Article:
Wednesday, February 9, 2011
A film about two lesbian moms, The Kids Are All Right, is an Oscar contender this month. ABC’s Modern Family, which features two gay dads, won last year’s Best Comedy Emmy. But a series of court cases in the past two months shows that the right of lesbian and gay people to be recognized as parents is still very much open to challenge—and one legal expert says the challenges will increase.
Challenges to lesbian and gay parental rights have usually fallen into one of three categories: challenges to adoptions and court orders—usually when one parent seeks to block the rights of the other parent after their relationship ends; challenges to parental rights based on marriage or civil union status; and challenges by some states to parental rights established by other states.
While the first two types tend to be limited to state courts, the last may move into federal court jurisdiction.
Challenges to adoptions and court orders
Most cases in the past several years involving lesbian and gay parents have been custody battles emerging from the break-up of a relationship. Typically, the biological parent challenges the rights of the nonbiological parent who has not secured legal parentage through a second-parent adoption or court order.
The Ohio Supreme Court heard arguments February 2, for example, in just such a case, In re L.K.M. After the parents broke up, the nonbiological mother petitioned for joint custody, which was granted by a magistrate judge but then overturned by the juvenile court. An appellate court upheld the reversal. The Ohio Supreme Court then accepted the case for review.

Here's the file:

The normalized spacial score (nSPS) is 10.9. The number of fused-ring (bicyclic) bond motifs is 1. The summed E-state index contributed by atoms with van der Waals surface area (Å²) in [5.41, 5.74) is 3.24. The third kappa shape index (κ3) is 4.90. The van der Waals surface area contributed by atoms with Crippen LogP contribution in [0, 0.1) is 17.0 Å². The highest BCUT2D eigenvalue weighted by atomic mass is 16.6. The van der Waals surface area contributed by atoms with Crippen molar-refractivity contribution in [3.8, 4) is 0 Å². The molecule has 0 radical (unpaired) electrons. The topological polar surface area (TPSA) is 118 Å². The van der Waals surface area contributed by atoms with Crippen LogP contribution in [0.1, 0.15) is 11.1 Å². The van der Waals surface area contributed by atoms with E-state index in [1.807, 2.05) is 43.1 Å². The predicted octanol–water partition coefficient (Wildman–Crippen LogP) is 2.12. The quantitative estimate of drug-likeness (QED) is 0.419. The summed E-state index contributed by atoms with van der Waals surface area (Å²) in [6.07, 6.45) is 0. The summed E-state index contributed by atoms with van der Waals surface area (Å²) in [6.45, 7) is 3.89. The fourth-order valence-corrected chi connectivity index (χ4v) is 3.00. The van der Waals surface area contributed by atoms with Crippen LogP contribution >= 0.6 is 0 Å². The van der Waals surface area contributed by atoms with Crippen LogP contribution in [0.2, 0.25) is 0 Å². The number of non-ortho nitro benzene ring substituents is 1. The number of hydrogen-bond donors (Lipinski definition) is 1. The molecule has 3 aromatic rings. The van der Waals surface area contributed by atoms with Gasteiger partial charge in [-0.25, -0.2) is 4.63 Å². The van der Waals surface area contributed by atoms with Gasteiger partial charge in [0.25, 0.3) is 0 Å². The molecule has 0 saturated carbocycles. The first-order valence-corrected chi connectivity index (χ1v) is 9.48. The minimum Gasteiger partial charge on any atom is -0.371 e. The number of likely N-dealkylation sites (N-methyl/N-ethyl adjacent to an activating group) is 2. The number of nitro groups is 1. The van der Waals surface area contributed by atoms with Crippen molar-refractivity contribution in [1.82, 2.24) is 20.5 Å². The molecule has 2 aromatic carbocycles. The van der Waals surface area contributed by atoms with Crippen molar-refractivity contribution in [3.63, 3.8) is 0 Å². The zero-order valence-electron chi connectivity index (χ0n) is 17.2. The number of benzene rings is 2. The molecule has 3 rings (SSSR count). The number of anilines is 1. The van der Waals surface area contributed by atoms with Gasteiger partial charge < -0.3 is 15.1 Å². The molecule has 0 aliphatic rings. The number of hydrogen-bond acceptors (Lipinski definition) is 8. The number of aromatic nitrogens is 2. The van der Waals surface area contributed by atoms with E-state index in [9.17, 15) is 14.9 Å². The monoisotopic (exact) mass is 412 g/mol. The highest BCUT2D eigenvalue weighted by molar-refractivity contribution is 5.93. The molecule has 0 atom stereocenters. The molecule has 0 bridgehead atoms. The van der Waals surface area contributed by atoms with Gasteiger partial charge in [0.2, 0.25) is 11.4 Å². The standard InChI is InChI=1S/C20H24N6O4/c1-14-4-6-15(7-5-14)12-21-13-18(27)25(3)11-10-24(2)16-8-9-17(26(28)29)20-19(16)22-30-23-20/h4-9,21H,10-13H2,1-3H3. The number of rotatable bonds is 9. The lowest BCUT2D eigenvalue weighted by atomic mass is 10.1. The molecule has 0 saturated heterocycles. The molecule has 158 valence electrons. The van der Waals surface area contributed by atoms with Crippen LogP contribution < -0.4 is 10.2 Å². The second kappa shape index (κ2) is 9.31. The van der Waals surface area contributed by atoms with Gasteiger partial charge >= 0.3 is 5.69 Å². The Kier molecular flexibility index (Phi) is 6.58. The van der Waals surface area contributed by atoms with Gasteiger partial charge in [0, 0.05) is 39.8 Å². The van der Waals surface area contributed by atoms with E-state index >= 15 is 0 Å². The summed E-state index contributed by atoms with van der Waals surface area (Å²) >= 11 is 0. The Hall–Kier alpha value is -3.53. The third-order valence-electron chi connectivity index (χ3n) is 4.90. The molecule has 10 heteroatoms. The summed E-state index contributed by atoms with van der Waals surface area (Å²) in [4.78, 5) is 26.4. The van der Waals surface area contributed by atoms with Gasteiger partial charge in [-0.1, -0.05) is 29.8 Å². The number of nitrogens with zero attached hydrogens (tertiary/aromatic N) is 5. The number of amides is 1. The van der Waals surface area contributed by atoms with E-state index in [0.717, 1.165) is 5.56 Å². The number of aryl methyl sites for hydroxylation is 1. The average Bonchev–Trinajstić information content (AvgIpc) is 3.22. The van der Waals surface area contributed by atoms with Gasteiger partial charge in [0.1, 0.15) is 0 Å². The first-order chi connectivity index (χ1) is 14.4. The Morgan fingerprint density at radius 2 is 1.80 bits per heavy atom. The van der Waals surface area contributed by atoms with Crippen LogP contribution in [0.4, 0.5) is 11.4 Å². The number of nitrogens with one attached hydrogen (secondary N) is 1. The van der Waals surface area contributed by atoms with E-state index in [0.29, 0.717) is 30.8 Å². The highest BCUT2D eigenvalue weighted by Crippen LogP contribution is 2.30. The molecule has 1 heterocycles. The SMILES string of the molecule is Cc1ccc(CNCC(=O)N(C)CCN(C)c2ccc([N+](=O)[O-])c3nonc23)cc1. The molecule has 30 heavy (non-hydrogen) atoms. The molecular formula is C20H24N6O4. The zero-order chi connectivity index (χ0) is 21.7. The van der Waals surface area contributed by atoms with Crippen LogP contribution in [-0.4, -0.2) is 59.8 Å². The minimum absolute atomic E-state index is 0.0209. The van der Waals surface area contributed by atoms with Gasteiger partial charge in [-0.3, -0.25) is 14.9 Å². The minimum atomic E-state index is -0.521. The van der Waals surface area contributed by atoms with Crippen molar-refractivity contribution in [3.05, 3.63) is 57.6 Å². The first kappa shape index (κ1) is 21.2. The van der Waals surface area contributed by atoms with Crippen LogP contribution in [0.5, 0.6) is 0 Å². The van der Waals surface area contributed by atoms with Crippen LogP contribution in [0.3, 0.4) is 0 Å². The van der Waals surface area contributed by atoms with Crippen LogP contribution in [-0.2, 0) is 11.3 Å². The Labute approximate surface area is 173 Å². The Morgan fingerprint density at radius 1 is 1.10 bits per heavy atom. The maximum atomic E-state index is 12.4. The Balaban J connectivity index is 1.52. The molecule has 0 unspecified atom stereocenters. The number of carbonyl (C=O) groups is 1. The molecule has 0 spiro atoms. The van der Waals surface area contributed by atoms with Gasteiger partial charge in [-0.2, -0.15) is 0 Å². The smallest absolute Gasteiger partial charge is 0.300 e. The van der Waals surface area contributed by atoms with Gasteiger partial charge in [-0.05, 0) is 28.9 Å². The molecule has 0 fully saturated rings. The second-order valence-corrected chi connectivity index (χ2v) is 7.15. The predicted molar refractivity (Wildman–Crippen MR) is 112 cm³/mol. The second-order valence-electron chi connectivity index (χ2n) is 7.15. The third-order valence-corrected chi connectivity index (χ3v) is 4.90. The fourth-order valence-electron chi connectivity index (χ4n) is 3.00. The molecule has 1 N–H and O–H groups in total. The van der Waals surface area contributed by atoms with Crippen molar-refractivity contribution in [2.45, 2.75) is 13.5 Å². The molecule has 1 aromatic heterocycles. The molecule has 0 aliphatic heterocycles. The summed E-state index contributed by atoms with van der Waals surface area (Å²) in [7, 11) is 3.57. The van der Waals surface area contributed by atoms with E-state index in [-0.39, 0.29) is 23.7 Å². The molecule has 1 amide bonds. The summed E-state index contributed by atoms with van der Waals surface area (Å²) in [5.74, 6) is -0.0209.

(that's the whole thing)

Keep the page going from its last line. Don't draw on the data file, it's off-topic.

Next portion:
Three recent cases, however, involved a biological mother challenging the rights of the nonbiological mother despite the fact that she had secured an adoption or court order. Nancy Polikoff, professor of law at American University and an expert in LGBT family law, says this is a new and worrisome trend.
In In re Adoption of T.A.M. and E.J.M., a Minnesota appeals court on December 14 refused to overturn a nonbiological mother’s second-parent adoption because of the “extreme tardiness” of the biological mother’s legal challenge. Under Minnesota law, a person who wants to challenge an adoption must do so within 90 days of the final decree, and, in this case, the challenge came eight years later. The court did not say whether state law permits second-parent adoptions by same-sex parents.
On December 21, a Wisconsin appeals court ruled in a similar case, In re the paternity of Christian R.H. Wisconsin does not permit second-parent adoptions, so the nonbiological mother had obtained a court order of parentage, an alternate route for legal recognition in some places. The state appeals court found that the parentage order must remain in effect because, again, the biological mother waited too long to challenge it. But the court also made clear that such parentage orders are not allowed under state law.